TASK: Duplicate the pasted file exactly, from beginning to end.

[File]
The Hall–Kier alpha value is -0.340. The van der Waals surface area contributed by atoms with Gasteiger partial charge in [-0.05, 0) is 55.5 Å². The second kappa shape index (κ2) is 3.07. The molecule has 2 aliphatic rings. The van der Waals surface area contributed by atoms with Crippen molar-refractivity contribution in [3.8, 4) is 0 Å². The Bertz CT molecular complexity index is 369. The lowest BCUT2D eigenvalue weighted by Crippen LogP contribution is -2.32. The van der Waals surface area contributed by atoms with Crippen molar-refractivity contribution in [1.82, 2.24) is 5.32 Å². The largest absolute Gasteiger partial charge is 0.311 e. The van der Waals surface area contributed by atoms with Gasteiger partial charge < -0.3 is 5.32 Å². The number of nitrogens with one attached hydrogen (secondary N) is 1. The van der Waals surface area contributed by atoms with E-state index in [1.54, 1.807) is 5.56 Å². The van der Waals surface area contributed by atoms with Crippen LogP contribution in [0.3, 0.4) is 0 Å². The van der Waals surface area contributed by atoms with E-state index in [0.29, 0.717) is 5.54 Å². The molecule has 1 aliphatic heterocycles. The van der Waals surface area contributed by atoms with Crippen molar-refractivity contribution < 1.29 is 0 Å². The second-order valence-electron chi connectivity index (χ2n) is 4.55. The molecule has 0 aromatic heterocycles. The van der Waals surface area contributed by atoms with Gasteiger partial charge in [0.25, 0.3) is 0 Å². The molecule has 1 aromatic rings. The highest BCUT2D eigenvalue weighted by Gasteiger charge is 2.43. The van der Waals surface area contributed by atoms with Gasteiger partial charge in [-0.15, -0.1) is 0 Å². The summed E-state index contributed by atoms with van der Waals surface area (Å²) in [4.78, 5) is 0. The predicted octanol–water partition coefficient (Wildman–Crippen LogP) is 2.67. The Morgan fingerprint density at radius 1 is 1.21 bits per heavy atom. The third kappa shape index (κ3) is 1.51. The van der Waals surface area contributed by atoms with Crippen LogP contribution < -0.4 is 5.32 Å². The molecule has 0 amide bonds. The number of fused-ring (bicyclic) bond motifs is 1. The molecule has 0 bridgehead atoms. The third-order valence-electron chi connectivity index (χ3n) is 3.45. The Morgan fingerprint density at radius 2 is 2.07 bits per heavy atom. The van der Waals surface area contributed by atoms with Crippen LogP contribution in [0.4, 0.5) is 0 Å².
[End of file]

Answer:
The Hall–Kier alpha value is -0.340. The van der Waals surface area contributed by atoms with Gasteiger partial charge in [-0.05, 0) is 55.5 Å². The second kappa shape index (κ2) is 3.07. The molecule has 2 aliphatic rings. The van der Waals surface area contributed by atoms with Crippen molar-refractivity contribution in [3.8, 4) is 0 Å². The Bertz CT molecular complexity index is 369. The lowest BCUT2D eigenvalue weighted by Crippen LogP contribution is -2.32. The van der Waals surface area contributed by atoms with Crippen molar-refractivity contribution in [1.82, 2.24) is 5.32 Å². The largest absolute Gasteiger partial charge is 0.311 e. The van der Waals surface area contributed by atoms with Gasteiger partial charge < -0.3 is 5.32 Å². The number of nitrogens with one attached hydrogen (secondary N) is 1. The van der Waals surface area contributed by atoms with E-state index in [1.54, 1.807) is 5.56 Å². The van der Waals surface area contributed by atoms with Crippen LogP contribution in [0.3, 0.4) is 0 Å². The van der Waals surface area contributed by atoms with E-state index in [0.29, 0.717) is 5.54 Å². The molecule has 1 aliphatic heterocycles. The van der Waals surface area contributed by atoms with Crippen molar-refractivity contribution < 1.29 is 0 Å². The second-order valence-electron chi connectivity index (χ2n) is 4.55. The molecule has 0 aromatic heterocycles. The van der Waals surface area contributed by atoms with Gasteiger partial charge in [0.25, 0.3) is 0 Å². The molecule has 1 aromatic rings. The highest BCUT2D eigenvalue weighted by Gasteiger charge is 2.43. The van der Waals surface area contributed by atoms with Gasteiger partial charge in [-0.15, -0.1) is 0 Å². The summed E-state index contributed by atoms with van der Waals surface area (Å²) in [4.78, 5) is 0. The predicted octanol–water partition coefficient (Wildman–Crippen LogP) is 2.67. The Morgan fingerprint density at radius 1 is 1.21 bits per heavy atom. The third kappa shape index (κ3) is 1.51. The van der Waals surface area contributed by atoms with Crippen LogP contribution < -0.4 is 5.32 Å². The molecule has 0 amide bonds. The number of fused-ring (bicyclic) bond motifs is 1. The molecule has 0 bridgehead atoms. The third-order valence-electron chi connectivity index (χ3n) is 3.45. The Morgan fingerprint density at radius 2 is 2.07 bits per heavy atom. The van der Waals surface area contributed by atoms with Crippen LogP contribution in [0.4, 0.5) is 0 Å².